I've Moved!

Atheist Morality is now West Coast Atheist at Wordpress. Stop on by and feel free to comment over there!

30 September, 2012

Innocence of Muslims

When news broke out that an embassy had been stormed and people had been killed over a shitty, 14-minute trailer to a pathetic, bigoted indie film disparaging Islam, I was pretty mad.

Free speech should be protected even when offensive! There are limits that have been argued in the Supreme Court, but for the most part, there shouldn't be any suppressing of free speech, especially if it is offensive. Muslims in the Middle East don't seem to understand that, insisting that someone die for this ridiculous film. There response should be to use their own free speech to protest or ridicule the moviemakers, not kill people!

I was furious. You see Christians in the US doing crazy things, but for the most part, when someone insults their religion, they don't burn embassies and kill diplomats. The Onion had a post that, by not mentioning Islam at all, said a whole lot to me about Islam and the rabid reactions to different forms of art they find offensive to their religion or prophet.

In the last few days, though, I've been reading some blogs, talking to people, and have had to take a step back to really evaluate the situation.

First, news broke that the protests might have been a cover for Al Qaeda extremists. Next, I had a few conversations with others that mentioned the Middle East is not a place of free information. They have been protected from legitimate criticism for so long that the influx of media from the internet, so readily available on so many platforms, has left them reeling with the realization that the whole world doesn't live like they thought it did. This is a double-sided coin, of course, because it means they can finally see opposing views, but at the same time, it might shock them into a frenzy because they are simply not used to being disagreed with about theology.

Finally, they've never been able to learn that there is a difference between the state and the government. It wouldn't occur to them that a shitty, bigoted, low-budget film wouldn't be made by the government with the help and support of the majority of US Americans. In a way, this really is the "Innocence of Muslims." They have been sheltered to the point of ignorance about things like free speech, independent film, freedom of expression, etc.

Have I reversed my view? No, not really. I'm on the fence because I can point to this and say it's kind of a cop-out. People should know better than to kill other human beings over a movie, no matter how offensive it is. Then again, we've been over there killing innocent people for decades.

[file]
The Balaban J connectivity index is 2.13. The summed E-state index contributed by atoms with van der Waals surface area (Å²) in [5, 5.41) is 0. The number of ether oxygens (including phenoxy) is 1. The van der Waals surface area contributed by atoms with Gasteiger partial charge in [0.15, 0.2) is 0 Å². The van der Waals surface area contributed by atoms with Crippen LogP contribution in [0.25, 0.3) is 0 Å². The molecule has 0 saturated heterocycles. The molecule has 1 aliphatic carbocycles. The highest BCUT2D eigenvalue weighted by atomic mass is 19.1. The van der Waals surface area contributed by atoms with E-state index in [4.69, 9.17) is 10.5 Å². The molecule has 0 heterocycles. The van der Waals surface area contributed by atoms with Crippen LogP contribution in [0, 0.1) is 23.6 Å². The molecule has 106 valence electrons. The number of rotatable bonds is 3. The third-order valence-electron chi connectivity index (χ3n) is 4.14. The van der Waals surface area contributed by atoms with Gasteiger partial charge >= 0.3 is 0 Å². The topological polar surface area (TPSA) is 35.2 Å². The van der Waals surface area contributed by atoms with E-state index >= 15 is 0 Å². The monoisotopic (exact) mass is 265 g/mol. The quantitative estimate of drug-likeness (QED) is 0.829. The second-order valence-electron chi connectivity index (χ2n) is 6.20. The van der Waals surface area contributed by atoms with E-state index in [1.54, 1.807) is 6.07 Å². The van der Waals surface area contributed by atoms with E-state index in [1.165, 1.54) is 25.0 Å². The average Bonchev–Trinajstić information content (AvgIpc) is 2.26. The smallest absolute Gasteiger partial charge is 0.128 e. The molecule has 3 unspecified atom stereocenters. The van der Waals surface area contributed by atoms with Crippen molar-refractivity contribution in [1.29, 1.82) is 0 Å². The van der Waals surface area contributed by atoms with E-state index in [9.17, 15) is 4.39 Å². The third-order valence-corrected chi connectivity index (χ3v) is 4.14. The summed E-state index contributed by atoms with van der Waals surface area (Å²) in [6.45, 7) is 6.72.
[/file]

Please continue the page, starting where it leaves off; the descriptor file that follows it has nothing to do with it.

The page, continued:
If Al Qaeda really was behind this and the reports of Muslims speaking out against the violence is true, then that definitely pushes me one way more than any new information could point me back toward my original, gut feelings about this incident. I'm not saying that I'm endorsing or excusing the violence, just that perhaps I was too hasty to jump down Islam's throat over this and should have waited for more information. If there's no Al Qaeda link, the killers are still at fault, but with the new perspective on their ignorance of criticism, I suppose I can at least see how a crowd like that could come together and start rioting. After all, rioting happens after football matches in the UK and no one blames the sport.

I want to know what you think. Is there enough to the US government's claim that Al Qaeda was behind this? If not, is the inability of the Middle East to handle insults a fault of Islam or simply a bi-product of their enforced ignorance? Perhaps a mixture of both? Would more denigrating images and movies create more rage or would it eventually desensitize Muslims in the Middle East? Have I missed anything else?

Leave your thoughts in the comments, as always.

27 September, 2012


I've gotten a lot of really awesome and supportive comments on my blog and I want to make a concerted effort to respond more often. I do work almost ten hours a day, but I just went down to four days a week (you know you're jelly), so I should have more time on my hands.

As always, please forgive typos and stuff. Sometimes I post from my phone and things get a bit...jumbled...

I could easily fix that with proof-reading, but where's the fun in that?

Thank you for reading! :)

Blasted MRA Working Hard For His Family. How Dare He!

Fucking god damnit. I am not an MRA. I disagree with a number of things that MRAs stand for, but I am willing to admit that they get some things right sometimes. This isn't because I'm an anti-feminist. I recognize the damage that patriarchy has done to women and men. I'm an equalist (a term I just made up recently; feel free to use it), so I want a society that treats all people with the respect they deserve.

I see feminists try to tip the scale toward women's superiority sometimes and I see MRAs doing the same thing with men and manliness (Both sides are poor to Trans people and that's a huge point of contention with me because I do not believe in binary gender). Both sides say things that bother me sometimes and both sides say things that really hit home sometimes. When I am forced to defend one side or the other, though, that's when I get pissed off.